Stagnant Personal Services: These services require direct contact between the customer and the service provider. Since the quality of the service, to a great extent, depends upon the amount of time spent on services it 'is difficult to realise significant productivity gains in these services. For instance, hair cutting, teaching and counselling belong to this category. However, it is possible to realise significant gains in productivity in the supporting activities necessary for providing the service. For example, overhead projectors, photocopying facilities teaching aids, and computers have all contributed to a higher productivity of teachers.

Substitutable Personal Services: These services also require direct personal contact but it is possible to substitute these services with technological alternatives. For example, guards can be substituted or helped by electronic security and serveillance equipment and domestic servants by a variety of household appliances like washing Machines, ovens, -mixers, etc. Information technology has played a big role in improving the productivity and the performance of this equipment substituting services. Centrally controlled computer devices or gadgets incorporating programming facilities have been developed to operate the domestic appliances in accordance with the consumers’ needs or desires.

Progressive Services: These services require the use of some equipment and also direct personal contact with the receiver of the service. Technological change affects the productivity of the equipment more directly and significantly than the personnel offering the personal contact-based service. For example, air transportation requires the use of the airplane as well as that of the ground and cabin crew; and broadcasting requires the use of studio and transmitting equipment as well as the "personal" contact established by the broadcaster(s). In a way, there is some hardware and some software required to render the service and information technology is affecting the productivity of the hardware more than that of the software.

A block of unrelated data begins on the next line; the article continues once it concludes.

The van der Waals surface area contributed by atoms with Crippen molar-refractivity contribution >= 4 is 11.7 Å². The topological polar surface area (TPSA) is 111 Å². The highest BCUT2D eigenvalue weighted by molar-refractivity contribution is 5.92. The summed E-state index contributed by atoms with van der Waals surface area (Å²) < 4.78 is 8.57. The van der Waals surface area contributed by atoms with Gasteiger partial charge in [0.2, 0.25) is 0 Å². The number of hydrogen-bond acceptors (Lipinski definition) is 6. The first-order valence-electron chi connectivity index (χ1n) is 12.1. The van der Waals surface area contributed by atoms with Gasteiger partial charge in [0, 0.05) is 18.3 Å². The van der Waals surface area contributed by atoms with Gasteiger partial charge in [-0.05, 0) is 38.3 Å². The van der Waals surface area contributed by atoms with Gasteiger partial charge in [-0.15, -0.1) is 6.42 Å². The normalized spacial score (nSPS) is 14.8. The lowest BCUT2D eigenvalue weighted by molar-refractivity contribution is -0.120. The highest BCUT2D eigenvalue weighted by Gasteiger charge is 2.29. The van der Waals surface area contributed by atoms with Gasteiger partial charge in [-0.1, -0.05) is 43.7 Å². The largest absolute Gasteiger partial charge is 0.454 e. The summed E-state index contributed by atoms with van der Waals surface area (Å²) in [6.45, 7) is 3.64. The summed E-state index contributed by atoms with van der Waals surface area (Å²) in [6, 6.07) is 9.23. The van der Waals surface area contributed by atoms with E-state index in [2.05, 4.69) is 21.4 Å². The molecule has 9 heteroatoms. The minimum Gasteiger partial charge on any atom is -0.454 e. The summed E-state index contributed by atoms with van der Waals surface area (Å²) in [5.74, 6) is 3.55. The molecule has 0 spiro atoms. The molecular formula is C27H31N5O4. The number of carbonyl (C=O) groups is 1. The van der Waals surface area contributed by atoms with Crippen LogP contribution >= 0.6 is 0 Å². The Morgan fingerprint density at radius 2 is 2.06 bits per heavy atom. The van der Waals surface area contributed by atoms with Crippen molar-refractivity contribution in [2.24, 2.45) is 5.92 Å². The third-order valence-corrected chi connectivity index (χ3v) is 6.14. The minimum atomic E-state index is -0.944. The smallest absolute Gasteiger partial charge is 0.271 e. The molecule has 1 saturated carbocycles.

Explosive Services: Services that do not require personal contact belong to this category such as telecommunications. Information technology is bringing about significant productivity increases in these services thereby reducing the unit cost and setting counter inflationary trends in prices. Developments in information technology are also contributing to the generation of new services in this category e.g., facsimile transmission (FAX), Videotext and Electronic Mail.

The above classification helped us to understand the role of information technology on productivity improvements in services. It also brought out another major effect of information technology, viz., its contribution to the transportability of services. Many services, based on exchange and transformation of information, are becoming more and more transportable. This can be seen happening in some banking and retailing operations, stock market services as well as in services relating to development of software.

Transportability of services has brought about at least three major effects in its wake. It has led to internationalization of services in many fields bringing out cross border flows of messages, information and data. Many of the services traditionally catering to local markets are now being offered to the global market. The second effect relates to changes in barriers to entry in services. In many services the barriers to entry are getting lower as the cost of entry is 'practically limited to the cost of equipment which itself is falling e.g., desktop publishing. On the other hand, the barriers to entry in some other services, where an integrated network of services is offered, are getting higher. This can be seen in some banking operations as well as development of software requiring satellite data transfers (since the cost involved in developing infrastructure is very high). Transportability of services has also increased the transparency of market due to widespread availability of information. The foreign exchange market and the money market have already affected by information technology. The Bombay Stock Exchange is being planned to be more transparent very 'soon. Being designated as National Stock Exchange, scripts of many international companies will be admitted and many Indian companies would be listed on the stock exchanges abroad.


Information technology changes processes in two major ways: it allows the incorporation of higher levels of skills and functions into equipment (as in computer controlled machine tools and robots) and it increases the flexibility of many processes to achieve economies of scope involving almost continuous production of individualized products. This can be seen in Figure 3.7 below where different stages of manufacturing automation are plotted against volume and variety.